Nina: The way that the railways are run is something that nobody’s happy with. Through our dealings, we have a really interesting position in which we see the politics of the whole operation – the way that one organisation passes the buck onto the other. Also, a lot of people involved in running the railways are actively supportive of the original ethos of network rail, and want it to move, away from privatisation, back to being a public company.

Alex: Drivers and ticket collectors often come into the gallery too, and it’s always really interesting to get their perspective on things. People ultimately get what we’re driving at, and in return we try to make it as bread-and-butter as possible. We’re becoming increasingly part of the furniture at the station and in Worcester, which really helps when you’re trying to encourage people to come in and have a look.

Nina: We’ve asked guards to distribute leaflets on trains for past shows. They are getting increasingly to know about our work, and we’re seeing their own networks more and more. It’s interesting to move away from just communicating with the bosses to actually see the grass-roots workers and how they work. And we’re building up a bit of a mythology in this community as well: train people know who we are.

Harwood, Wright, Yokoji, ‘Tantalum Memorial’, 2009. Image:

3. Richard Wright; Harwood, Wright, Yokoji

 Since 2005, Harwood, Wright, Yokoji have worked in the medium of what they call “social telephony”, utilising telephone networks in order to explore and intervene in ‘the aesthetics of communication.’ Telephone Trottoir, realised in 2006, is their most ambitious telephony project to date.  

What exactly was the Telephone Trottoir project and how did it come about?

Harwood, Wright, Yokokoji did a telephone based project in 2005 called ‘Aroundhead’ which had as its premise ‘the head of Oliver Cromwell trapped in a telephone system.’ We developed a technique to allow staff based at the Royal Edinburgh Hospital to pass phone calls around, in this case messages from Oliver Cromwell’s head. It was quite a speculative project and most staff found it very amusing. Then we decided we wanted to expand it and try it on the public telephone system. We knew the Nostalgie Ya Mboka group who ran Congolese radio programmes on Resonance FM and thought they might be interested in trying it on their audience. I discovered that the Congolese had a practice called “radio trottoire” or “pavement radio” where they passed information around on street corners to avoid state censorship and the unreliable media infrastructure. We realised that this could be the basis of a good fit between technique and culture and called the project ‘Telephone Trottoire.’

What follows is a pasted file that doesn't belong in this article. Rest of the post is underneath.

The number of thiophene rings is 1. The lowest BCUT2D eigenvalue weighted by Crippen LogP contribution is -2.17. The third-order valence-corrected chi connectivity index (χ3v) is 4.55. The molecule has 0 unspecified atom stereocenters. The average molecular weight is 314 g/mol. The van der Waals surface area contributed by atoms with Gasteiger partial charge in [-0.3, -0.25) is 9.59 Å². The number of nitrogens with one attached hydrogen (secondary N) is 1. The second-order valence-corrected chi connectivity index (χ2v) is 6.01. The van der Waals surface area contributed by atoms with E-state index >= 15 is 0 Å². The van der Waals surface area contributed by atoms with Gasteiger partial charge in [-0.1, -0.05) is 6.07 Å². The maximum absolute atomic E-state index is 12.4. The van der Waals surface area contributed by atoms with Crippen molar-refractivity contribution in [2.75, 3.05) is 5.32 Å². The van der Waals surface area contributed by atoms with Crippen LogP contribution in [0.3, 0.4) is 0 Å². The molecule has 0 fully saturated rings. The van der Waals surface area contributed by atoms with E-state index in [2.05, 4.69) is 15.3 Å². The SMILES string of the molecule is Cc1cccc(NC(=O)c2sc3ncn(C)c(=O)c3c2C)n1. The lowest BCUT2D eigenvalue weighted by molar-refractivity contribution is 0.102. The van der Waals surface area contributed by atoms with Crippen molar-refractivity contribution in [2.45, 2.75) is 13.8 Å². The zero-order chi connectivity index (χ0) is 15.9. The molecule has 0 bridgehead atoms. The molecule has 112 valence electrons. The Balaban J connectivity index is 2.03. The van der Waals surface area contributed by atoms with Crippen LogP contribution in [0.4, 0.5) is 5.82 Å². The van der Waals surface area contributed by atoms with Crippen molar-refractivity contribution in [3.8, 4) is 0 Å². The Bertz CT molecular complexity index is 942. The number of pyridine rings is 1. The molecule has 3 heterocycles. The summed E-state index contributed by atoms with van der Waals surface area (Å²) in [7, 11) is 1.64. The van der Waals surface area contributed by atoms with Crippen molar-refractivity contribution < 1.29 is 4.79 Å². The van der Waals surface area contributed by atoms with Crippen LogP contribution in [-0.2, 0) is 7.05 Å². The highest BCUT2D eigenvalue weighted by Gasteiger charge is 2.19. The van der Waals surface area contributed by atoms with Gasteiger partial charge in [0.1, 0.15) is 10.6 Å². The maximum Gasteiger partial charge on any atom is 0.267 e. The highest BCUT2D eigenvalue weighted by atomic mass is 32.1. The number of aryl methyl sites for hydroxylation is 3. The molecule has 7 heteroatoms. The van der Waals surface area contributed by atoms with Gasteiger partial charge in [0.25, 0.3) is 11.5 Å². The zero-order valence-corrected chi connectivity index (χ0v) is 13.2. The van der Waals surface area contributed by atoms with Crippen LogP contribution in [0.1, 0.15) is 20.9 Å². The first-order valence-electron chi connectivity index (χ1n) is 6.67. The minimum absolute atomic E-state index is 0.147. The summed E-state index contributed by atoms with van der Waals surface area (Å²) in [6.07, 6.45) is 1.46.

Briefly, ‘Trottoire’ is a computer that phones up Congolese participants and plays them topical messages in Lingala. They then have the option to leave a comment and pass the message on to a friend by entering their phone number. In this way the network expands. We ran two versions and they were very successful, in 7 or 8 months growing from 100 to 1,800 users and recording 1,300 comments on everything from child witches to unemployment benefit to eating goats testicles. I think it worked so well partly because of the association with “radio trottoire,” partly because central Africans have adopted the mobile phone as their chief communication platform and partly because of the need for Congolese migrants and political refugees to have an anonymous mouthpiece.

How do you view your interventions in “social telephony” in terms of their relation to a given audience?